Date: Saturday, May 30, 2020
Session Time: 3:15pm-4:00pm
Presentation Time: 3:30pm-4:00pm
*Purpose: Liver ischemia-reperfusion injury (IRI), an innate-immune dominated hepatocellular damage, is a risk factor for early allograft dysfunction (EAD) and rejection crises in liver transplantation (LT). Although hypoxia-inducible factor 1-alpha (Hif-1α) is considered a key mediator of the cellular response to hypoxia, its role in clinical LT remains elusive. Here, we analyzed human LT biopsies (Bx) to investigate the impact of graft Hif-1α expression on clinical outcomes.
*Methods: Hepatic Bx were obtained after cold storage and at 2h post-reperfusion from human LT recipients (n=52) recruited under IRB protocol. Bx were retrospectively analyzed by RT-PCR (Pre-transplant Bx: Hif-1α; Post-transplant Bx: Hif-1α/CD80/CD86/ CD68/CD154/ Cathepsin G/CD4/CD28/TLR-2/TLR-4), while human LT recipients were split evenly into low-Hif-1α (n=26) vs high-Hif-1α (n=26) expression groups. In addition, 41 liver Bx samples were screened for lipid droplet cells (HE stain).
*Results: Compared with low-Hif-1α expression cohort, high-Hif-1α cases were characterized by: 1/ improved hepatocellular function, evidenced by decreased levels of sALT/sAST at POD1-7; 2/ depressed macrophage activation, i.e., suppressed mRNA levels coding for TLR2 (0.13±0.09 vs 0.28±0.18, p=0.034), TLR4 (0.12±0.09 vs 0.17±0.13, p=0.029), CD80 (0.34±0.35 vs 0.53±0.48, p=0.014), and CD68 (0.16±0.12 vs 0.30±0.24, p=0.003); 3/ depressed neutrophil activation, i.e., decreased levels of Cathepsin G (0.15±0.12 vs 0.25±0.22, p=0.036); 4/ suppressed T cell activation, i.e., CD4 (0.72±0.07 vs 1.00±0.13, p=0.008), CD28 (0.83±0.07 vs 1.00±0.09, p=0.049), and CD154 (0.17±0.16 vs 0.25±0.23, p=0.039); 4/ lower frequency of large droplet cell>10% (0% vs 26.1%, p=0.019); 5/ lower incidence of early allograft dysfunction (EAD; 11.5% vs 34.6%); as well as 6/ improved LT graft survival at 3-years (96.2% vs 69.2%, p=0.030). Classification by Hif-1α in post-transplant Bx samples also showed high- Hif-1α group was associated with the superior post-LT graft survival (100% vs 75.0%, p=0.055), suppressed innate/adaptive immune cell markers (TLR-2, TLR-4, CD80, CD68, Cathepsin G, CD4, CD28, CD154, p<0.01) and reduced fatty liver incidence (p=0.027).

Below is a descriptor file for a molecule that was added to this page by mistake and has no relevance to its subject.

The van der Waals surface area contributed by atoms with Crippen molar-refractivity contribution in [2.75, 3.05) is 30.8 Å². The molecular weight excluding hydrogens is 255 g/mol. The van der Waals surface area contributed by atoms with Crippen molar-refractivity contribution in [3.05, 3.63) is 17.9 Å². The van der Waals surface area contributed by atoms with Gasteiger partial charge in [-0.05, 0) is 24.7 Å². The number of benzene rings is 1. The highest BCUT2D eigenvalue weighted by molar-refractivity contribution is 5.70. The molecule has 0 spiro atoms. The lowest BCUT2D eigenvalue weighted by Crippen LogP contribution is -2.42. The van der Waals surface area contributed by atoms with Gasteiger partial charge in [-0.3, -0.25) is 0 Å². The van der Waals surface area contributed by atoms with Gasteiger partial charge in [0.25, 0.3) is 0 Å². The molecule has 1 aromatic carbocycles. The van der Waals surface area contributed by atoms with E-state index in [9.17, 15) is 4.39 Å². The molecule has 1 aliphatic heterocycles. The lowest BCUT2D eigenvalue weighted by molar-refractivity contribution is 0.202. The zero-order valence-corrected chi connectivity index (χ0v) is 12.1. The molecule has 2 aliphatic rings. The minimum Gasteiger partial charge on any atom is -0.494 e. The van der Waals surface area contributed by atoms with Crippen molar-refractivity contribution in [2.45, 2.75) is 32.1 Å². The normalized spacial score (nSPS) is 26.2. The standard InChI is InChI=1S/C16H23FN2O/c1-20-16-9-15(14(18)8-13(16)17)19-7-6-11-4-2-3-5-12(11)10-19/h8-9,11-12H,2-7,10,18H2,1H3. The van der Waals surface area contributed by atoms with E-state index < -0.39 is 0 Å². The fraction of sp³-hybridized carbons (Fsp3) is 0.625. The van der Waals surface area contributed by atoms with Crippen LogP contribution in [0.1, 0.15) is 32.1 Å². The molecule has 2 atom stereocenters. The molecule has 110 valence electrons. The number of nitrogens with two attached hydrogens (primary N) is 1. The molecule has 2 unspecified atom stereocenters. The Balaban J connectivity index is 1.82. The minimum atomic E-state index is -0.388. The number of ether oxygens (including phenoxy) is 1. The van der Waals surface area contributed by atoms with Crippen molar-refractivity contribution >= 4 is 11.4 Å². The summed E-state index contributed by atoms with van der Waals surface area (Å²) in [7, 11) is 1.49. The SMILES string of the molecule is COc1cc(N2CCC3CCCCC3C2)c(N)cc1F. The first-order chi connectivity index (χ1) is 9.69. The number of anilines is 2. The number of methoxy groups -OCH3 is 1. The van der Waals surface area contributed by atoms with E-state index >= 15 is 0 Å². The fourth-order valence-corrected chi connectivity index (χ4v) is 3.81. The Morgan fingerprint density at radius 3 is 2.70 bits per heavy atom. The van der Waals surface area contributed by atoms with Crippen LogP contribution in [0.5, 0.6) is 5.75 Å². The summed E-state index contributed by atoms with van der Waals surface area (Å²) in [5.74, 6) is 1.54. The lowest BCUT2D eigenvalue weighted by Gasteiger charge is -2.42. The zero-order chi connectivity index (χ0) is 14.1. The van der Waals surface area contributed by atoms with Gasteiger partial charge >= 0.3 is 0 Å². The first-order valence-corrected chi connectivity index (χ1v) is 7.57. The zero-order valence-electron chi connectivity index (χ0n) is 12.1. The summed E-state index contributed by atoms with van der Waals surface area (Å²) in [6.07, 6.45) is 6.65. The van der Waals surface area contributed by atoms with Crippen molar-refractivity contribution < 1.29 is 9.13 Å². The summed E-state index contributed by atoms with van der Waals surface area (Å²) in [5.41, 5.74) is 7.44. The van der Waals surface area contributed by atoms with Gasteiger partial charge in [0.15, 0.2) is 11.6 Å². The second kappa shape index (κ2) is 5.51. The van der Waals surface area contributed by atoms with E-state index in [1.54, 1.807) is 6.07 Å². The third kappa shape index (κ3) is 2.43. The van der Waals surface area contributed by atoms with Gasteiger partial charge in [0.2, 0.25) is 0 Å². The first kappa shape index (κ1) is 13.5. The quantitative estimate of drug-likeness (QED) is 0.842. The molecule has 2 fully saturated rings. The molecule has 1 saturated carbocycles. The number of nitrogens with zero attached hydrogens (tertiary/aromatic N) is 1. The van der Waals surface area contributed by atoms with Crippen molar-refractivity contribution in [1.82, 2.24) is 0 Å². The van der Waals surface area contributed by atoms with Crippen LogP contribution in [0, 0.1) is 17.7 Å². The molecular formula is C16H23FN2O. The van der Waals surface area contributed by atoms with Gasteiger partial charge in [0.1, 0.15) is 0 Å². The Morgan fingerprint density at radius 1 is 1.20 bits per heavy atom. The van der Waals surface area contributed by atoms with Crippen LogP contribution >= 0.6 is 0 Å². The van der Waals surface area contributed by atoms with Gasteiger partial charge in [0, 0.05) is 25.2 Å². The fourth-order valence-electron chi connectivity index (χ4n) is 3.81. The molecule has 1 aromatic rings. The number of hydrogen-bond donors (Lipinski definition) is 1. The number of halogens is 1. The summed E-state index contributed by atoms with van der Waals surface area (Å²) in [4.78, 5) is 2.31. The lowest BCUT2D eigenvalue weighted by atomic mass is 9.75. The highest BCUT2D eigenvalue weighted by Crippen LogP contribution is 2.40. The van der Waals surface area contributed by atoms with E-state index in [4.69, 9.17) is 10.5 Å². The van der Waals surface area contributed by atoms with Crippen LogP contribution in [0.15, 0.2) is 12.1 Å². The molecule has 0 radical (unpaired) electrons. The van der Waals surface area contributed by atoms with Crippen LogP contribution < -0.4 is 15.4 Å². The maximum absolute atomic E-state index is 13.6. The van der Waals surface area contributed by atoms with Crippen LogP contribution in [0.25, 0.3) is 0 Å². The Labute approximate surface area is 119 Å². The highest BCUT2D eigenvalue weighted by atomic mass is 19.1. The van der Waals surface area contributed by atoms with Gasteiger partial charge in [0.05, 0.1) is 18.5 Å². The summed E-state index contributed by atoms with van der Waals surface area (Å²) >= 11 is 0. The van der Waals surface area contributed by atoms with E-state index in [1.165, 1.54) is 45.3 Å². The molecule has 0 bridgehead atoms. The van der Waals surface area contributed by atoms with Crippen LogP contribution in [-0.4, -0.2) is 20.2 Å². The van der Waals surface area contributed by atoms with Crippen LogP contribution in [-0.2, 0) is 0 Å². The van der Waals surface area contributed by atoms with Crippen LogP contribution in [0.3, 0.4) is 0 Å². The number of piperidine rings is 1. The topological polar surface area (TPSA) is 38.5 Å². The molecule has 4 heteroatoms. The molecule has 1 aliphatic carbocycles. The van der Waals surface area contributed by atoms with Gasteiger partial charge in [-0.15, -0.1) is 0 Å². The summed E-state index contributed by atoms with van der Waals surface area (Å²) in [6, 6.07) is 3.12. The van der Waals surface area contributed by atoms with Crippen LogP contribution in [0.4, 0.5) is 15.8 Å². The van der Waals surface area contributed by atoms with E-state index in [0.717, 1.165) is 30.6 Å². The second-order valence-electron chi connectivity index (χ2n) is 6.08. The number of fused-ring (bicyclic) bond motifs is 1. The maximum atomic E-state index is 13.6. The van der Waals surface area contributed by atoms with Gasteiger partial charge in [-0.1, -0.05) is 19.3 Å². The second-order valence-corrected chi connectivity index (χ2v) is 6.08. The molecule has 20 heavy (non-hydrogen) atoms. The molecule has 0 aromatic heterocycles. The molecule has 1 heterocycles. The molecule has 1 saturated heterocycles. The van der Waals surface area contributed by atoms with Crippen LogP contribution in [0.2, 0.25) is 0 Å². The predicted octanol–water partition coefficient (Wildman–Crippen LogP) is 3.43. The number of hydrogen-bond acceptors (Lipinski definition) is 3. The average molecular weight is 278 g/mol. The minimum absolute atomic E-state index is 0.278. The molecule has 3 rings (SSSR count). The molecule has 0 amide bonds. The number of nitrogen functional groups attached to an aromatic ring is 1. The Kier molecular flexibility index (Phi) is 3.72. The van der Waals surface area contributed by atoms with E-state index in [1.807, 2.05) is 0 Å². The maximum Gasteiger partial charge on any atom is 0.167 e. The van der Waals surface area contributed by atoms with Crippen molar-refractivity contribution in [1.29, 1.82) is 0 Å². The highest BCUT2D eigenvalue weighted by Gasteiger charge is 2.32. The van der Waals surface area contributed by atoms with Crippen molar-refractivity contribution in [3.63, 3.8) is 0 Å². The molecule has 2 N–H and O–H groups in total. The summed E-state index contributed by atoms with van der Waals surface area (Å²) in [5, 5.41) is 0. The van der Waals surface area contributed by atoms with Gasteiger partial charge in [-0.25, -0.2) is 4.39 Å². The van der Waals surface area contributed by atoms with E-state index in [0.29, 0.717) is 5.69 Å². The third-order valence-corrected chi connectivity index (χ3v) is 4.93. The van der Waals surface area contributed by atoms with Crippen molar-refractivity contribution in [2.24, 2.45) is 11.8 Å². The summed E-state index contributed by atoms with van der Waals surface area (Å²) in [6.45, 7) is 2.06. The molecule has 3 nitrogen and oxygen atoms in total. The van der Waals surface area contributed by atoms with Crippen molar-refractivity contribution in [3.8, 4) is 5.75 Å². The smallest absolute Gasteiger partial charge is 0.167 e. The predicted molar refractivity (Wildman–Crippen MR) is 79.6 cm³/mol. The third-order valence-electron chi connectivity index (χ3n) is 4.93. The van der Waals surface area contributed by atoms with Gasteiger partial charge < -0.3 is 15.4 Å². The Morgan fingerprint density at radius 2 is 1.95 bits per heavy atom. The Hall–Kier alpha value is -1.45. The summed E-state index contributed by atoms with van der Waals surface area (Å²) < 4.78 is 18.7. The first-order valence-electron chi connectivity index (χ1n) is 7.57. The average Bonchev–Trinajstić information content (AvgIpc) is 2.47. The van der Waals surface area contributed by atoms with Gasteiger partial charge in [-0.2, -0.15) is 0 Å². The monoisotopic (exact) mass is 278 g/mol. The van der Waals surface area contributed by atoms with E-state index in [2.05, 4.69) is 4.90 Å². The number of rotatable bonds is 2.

*Conclusions: This study demonstrated that increased hepatic Hif-1α expression in human LT patients mitigated IR-stress and improved hepatocellular graft function. These beneficial effects were associated with suppressed innate/adaptive immune activation, lower incidence of fatty liver disease and preferable LT clinical outcomes. Hence, Hif-1α activation may not only serve as a potential biomarker of IR stress resistance but may also represent a novel therapeutic target to ameliorate IRI in LT recipients.
To cite this abstract in AMA style:Kadono K, Ito T, Kojima H, Nakamura K, Hirao H, Kageyama S, Dery KJ, Murray A, Busutill RW, Kaldas F, Kupiec-Weglinski JW. Hif-1a Expression Influences Recipient Clinical Outcomes in Liver Transplant Patients [abstract]. Am J Transplant. 2020; 20 (suppl 3). https://atcmeetingabstracts.com/abstract/hif-1a-expression-influences-recipient-clinical-outcomes-in-liver-transplant-patients/. Accessed May 17, 2021.
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